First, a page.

“However,” Hunter commented with a thoughtful, almost suspicious tone, “being able to stand up after being shot quite so many times, that would be new.”

Then, for only a moment, the air went deathly still. It was as if the storm itself waited in breathless anticipation for something traumatic to happen. Suddenly, the dock was enveloped in a wide blossom of flame and rapidly surrounded by a billowing cloak of black, oily smoke. The smoke boiled out in all directions obscuring any view of the dock. The roar of the explosion rolled out like a wave, then hammered the Griffin and her crew with its passage. After a moment, the smoke parted in time to see the final five feet of the abused, burnt and broken dock surrender to the inevitable and fall away into the waiting storm clouds below. A mere hundred yards closer to the station, the dockmaster’s shed remained standing, resolute against the firestorm. 

Tonks pointed off to Hunter’s right. “There, Cap’n! It came from there!”

Hunter tore his eyes away from his besieged people on the dock to look in the direction Tonks indicated. Two air ships were locked in a violent duel. One, a schooner only a few feet longer than the Brass Griffin, had just completed a turn, passing three hundred yards from the wreck of the La Paloma. A copper-lined hull covered her keel, and her gas bags were not the usual elliptical tube Hunter was accustomed to. They were longer, though not as large in circumference. At her waterline, a set of metal pontoons was attached to the ship’s hull.  

The ship had taken a hard pounding. That much was obvious to Hunter even before he pulled out his spyglass. Three ragged tears in her hull vomited a foul, black smoke. Her crew raced along deck, some to tend to repairs, others to defense, and the last to the wounded and dead. The crew’s uniforms were unusual, at best. All wore brown trousers, ankle-high sandals in a stout leather, thigh-length tunics and a wide leather band that covered the waist and mid-section of each sailor. Three belts kept it secure.

Hunter squinted to make out another figure aboard who wore a similar style of clothing, but boasted a leather jerkin with an insignia upon it. It was at that moment the observed ship shuddered from another artillery impact, and smoke blocked Captain Hunter’s view. He blinked in surprise, swinging the spyglass around in search of the cause. His keen eye found the second ship in moments.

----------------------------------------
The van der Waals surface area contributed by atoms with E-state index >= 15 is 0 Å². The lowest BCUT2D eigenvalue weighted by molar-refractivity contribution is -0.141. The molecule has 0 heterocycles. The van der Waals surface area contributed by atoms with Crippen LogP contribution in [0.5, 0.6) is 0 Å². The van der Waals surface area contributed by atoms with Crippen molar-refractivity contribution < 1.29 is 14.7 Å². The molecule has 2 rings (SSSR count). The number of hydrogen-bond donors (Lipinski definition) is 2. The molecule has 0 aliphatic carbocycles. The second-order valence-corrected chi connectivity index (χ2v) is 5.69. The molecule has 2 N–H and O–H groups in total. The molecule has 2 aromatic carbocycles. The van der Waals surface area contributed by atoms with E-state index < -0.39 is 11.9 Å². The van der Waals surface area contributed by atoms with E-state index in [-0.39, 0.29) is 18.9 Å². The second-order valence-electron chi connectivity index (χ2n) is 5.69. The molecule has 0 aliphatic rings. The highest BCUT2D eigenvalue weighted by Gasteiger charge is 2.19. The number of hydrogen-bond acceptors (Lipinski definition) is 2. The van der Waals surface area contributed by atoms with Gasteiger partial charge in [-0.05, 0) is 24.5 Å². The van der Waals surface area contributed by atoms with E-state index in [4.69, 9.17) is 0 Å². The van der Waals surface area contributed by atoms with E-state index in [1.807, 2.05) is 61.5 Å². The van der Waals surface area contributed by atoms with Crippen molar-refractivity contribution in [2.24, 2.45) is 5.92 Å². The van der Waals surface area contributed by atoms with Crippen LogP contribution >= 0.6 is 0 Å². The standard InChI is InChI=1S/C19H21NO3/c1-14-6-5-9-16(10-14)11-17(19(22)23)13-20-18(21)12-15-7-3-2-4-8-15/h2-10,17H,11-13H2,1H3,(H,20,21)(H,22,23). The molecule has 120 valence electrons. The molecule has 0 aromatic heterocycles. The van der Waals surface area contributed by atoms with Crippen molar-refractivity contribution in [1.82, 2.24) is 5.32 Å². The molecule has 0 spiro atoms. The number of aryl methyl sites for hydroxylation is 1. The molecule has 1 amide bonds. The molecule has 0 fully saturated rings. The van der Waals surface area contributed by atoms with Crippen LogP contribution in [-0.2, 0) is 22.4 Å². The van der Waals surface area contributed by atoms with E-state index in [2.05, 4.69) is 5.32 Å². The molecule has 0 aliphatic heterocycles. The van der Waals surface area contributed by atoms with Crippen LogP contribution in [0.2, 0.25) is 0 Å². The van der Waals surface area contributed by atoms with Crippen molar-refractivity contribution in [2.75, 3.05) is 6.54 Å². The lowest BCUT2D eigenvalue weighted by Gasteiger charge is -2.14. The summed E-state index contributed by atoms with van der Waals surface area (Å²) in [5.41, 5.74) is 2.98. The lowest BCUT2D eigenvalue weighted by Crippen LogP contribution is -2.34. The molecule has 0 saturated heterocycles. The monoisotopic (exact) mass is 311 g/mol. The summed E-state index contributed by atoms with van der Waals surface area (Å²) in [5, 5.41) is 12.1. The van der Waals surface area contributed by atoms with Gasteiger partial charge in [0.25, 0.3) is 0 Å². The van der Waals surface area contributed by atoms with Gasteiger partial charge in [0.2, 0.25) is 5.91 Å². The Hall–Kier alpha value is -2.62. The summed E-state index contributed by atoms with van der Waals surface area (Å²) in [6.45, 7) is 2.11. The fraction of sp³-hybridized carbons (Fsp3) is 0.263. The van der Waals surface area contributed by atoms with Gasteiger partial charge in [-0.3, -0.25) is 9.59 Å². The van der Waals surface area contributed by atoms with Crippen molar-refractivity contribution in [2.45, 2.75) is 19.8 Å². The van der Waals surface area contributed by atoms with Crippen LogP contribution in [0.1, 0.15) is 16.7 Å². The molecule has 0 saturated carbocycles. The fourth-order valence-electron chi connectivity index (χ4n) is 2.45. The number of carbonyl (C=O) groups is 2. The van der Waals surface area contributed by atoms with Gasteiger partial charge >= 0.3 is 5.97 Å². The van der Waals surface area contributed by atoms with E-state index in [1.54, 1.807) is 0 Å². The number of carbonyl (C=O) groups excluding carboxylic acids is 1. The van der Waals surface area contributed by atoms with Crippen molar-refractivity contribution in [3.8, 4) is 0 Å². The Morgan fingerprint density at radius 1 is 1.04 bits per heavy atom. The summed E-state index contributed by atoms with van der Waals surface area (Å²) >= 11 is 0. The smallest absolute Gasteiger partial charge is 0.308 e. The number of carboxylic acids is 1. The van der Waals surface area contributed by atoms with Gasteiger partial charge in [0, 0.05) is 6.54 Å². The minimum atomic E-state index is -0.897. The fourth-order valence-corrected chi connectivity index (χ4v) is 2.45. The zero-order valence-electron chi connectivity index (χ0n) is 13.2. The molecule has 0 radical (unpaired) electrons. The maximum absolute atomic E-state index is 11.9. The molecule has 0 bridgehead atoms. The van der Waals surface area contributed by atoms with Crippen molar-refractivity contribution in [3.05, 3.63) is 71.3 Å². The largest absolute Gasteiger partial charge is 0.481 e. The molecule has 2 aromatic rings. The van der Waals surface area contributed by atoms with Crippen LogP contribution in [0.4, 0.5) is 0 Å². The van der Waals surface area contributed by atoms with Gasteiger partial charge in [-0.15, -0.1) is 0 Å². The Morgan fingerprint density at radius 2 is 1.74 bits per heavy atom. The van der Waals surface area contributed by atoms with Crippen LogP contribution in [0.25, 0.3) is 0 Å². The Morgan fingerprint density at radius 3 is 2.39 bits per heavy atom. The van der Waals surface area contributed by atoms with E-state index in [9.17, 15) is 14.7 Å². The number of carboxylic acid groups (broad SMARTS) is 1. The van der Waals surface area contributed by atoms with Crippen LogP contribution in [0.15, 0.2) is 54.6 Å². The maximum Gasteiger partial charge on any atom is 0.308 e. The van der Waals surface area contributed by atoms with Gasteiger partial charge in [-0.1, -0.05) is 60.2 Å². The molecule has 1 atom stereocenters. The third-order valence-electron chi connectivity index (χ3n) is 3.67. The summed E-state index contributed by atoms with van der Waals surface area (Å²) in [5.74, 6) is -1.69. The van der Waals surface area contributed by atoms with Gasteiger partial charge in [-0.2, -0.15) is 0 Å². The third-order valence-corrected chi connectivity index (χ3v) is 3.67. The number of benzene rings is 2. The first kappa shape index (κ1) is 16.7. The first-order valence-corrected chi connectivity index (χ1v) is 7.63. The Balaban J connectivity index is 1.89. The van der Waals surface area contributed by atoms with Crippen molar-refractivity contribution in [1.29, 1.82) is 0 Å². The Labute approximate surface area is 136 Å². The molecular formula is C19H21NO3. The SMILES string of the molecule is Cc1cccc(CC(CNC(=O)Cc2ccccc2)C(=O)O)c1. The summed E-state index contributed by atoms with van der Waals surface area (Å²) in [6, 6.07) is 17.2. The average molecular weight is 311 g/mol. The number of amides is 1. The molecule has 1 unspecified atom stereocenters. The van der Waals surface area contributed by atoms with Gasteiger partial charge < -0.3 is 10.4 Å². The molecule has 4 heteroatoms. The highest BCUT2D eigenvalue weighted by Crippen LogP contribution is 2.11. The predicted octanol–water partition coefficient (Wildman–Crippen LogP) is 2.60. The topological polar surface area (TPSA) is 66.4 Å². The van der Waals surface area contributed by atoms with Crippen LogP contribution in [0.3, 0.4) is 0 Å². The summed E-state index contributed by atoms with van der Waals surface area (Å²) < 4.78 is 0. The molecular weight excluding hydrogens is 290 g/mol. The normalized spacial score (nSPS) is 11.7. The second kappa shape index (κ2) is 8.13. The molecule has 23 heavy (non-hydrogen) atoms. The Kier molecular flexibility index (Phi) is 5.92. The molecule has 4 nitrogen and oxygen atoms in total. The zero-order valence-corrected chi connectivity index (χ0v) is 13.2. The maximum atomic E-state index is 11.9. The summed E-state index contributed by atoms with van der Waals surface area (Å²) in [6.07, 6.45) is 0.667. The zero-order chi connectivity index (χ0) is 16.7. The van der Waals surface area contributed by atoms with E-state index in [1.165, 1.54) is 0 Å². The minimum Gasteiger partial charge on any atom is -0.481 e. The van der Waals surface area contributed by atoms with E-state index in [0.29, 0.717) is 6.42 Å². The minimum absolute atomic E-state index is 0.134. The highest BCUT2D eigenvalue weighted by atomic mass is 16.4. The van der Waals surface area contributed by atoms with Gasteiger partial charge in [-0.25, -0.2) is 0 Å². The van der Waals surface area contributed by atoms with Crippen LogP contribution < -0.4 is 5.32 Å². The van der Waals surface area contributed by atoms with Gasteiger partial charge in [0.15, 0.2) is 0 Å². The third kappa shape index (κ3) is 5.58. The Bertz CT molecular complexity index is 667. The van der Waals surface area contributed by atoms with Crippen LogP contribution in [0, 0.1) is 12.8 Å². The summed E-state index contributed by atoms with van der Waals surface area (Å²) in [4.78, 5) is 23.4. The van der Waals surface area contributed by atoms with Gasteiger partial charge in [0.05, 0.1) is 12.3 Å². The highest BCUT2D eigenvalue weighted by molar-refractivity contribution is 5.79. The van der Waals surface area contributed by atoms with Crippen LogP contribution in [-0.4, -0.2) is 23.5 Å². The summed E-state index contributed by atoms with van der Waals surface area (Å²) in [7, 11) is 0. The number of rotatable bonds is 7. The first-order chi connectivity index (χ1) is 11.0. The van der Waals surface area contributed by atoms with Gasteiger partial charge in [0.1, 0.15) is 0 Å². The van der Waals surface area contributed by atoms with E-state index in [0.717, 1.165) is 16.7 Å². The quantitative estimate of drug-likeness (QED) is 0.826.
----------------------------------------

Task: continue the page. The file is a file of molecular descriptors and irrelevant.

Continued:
This was a style of ship Hunter was familiar with. An armored frigate with sails stained so deep with soot and smoke they were black, a gray gas bag and a full compliment of forty-four guns soared five hundred yards off from the wounded schooner. Its crew scrambled to reload the cannon. Neither ship flew any flags of nationality or had any markings on their hull. The captain could not put his finger on the reason, but something about that ship seemed all too familiar. 

“Who are they, Cap’n?” Tonks asked. 

“I’m not certain, Mr. Tonks. Neither are flying a flag.” Hunter turned his glass back towards the wounded vessel. “We’ve just left the cloud bank, so we’ve only a few moments’ peace before they spot us. Bring the Griffin about, we’ll … ” the captain’s words words caught in his throat. There, on the schooner, a banner hung from the base of the quarterdeck. Stung by flame and darkened by smoke, the stretched cloth retained still legible markings in what appeared to be Latin. The most striking feature was the golden relief of an eagle with its wing outstretched. At first Hunter mistook it for the American eagle, then he realized the eagle sat on a perch and held neither olive branch, nor cluster of arrows.